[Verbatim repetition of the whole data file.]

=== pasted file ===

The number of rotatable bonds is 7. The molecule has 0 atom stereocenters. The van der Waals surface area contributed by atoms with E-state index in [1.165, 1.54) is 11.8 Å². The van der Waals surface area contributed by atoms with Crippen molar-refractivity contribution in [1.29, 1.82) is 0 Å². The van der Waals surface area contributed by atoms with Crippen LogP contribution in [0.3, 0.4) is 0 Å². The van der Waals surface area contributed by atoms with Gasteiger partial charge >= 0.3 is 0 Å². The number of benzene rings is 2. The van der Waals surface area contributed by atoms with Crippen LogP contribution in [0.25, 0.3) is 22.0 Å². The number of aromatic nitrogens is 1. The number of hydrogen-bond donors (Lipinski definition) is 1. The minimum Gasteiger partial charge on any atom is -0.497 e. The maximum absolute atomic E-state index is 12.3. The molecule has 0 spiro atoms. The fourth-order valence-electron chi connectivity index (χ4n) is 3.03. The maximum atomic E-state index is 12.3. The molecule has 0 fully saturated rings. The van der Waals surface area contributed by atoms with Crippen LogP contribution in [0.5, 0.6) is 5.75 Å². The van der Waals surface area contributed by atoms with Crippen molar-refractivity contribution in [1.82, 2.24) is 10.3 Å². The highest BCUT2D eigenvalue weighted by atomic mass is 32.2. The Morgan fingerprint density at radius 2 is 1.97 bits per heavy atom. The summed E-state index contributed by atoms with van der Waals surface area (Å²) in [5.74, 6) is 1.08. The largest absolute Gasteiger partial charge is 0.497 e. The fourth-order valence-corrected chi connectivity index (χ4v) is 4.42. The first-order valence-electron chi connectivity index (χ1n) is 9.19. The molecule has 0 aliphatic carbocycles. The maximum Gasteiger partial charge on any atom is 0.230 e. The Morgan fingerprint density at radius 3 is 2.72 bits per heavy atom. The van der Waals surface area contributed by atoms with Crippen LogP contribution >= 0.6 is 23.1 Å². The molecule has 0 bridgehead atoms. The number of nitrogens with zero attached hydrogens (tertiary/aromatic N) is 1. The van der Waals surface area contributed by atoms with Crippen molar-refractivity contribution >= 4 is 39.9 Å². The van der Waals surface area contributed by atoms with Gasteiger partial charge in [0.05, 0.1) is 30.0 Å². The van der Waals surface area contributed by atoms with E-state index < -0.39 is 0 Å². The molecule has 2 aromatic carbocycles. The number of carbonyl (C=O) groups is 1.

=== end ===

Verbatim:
The number of rotatable bonds is 7. The molecule has 0 atom stereocenters. The van der Waals surface area contributed by atoms with E-state index in [1.165, 1.54) is 11.8 Å². The van der Waals surface area contributed by atoms with Crippen molar-refractivity contribution in [1.29, 1.82) is 0 Å². The van der Waals surface area contributed by atoms with Crippen LogP contribution in [0.3, 0.4) is 0 Å². The van der Waals surface area contributed by atoms with Gasteiger partial charge >= 0.3 is 0 Å². The number of benzene rings is 2. The van der Waals surface area contributed by atoms with Crippen LogP contribution in [0.25, 0.3) is 22.0 Å². The number of aromatic nitrogens is 1. The number of hydrogen-bond donors (Lipinski definition) is 1. The minimum Gasteiger partial charge on any atom is -0.497 e. The maximum absolute atomic E-state index is 12.3. The molecule has 0 spiro atoms. The fourth-order valence-electron chi connectivity index (χ4n) is 3.03. The maximum atomic E-state index is 12.3. The molecule has 0 fully saturated rings. The van der Waals surface area contributed by atoms with Crippen LogP contribution in [0.5, 0.6) is 5.75 Å². The van der Waals surface area contributed by atoms with Crippen molar-refractivity contribution in [1.82, 2.24) is 10.3 Å². The highest BCUT2D eigenvalue weighted by atomic mass is 32.2. The Morgan fingerprint density at radius 2 is 1.97 bits per heavy atom. The summed E-state index contributed by atoms with van der Waals surface area (Å²) in [5.74, 6) is 1.08. The largest absolute Gasteiger partial charge is 0.497 e. The fourth-order valence-corrected chi connectivity index (χ4v) is 4.42. The first-order valence-electron chi connectivity index (χ1n) is 9.19. The molecule has 0 aliphatic carbocycles. The maximum Gasteiger partial charge on any atom is 0.230 e. The Morgan fingerprint density at radius 3 is 2.72 bits per heavy atom. The van der Waals surface area contributed by atoms with Crippen LogP contribution >= 0.6 is 23.1 Å². The molecule has 0 bridgehead atoms. The number of nitrogens with zero attached hydrogens (tertiary/aromatic N) is 1. The van der Waals surface area contributed by atoms with Crippen molar-refractivity contribution >= 4 is 39.9 Å². The van der Waals surface area contributed by atoms with Gasteiger partial charge in [0.05, 0.1) is 30.0 Å². The van der Waals surface area contributed by atoms with E-state index < -0.39 is 0 Å². The molecule has 2 aromatic carbocycles. The number of carbonyl (C=O) groups is 1.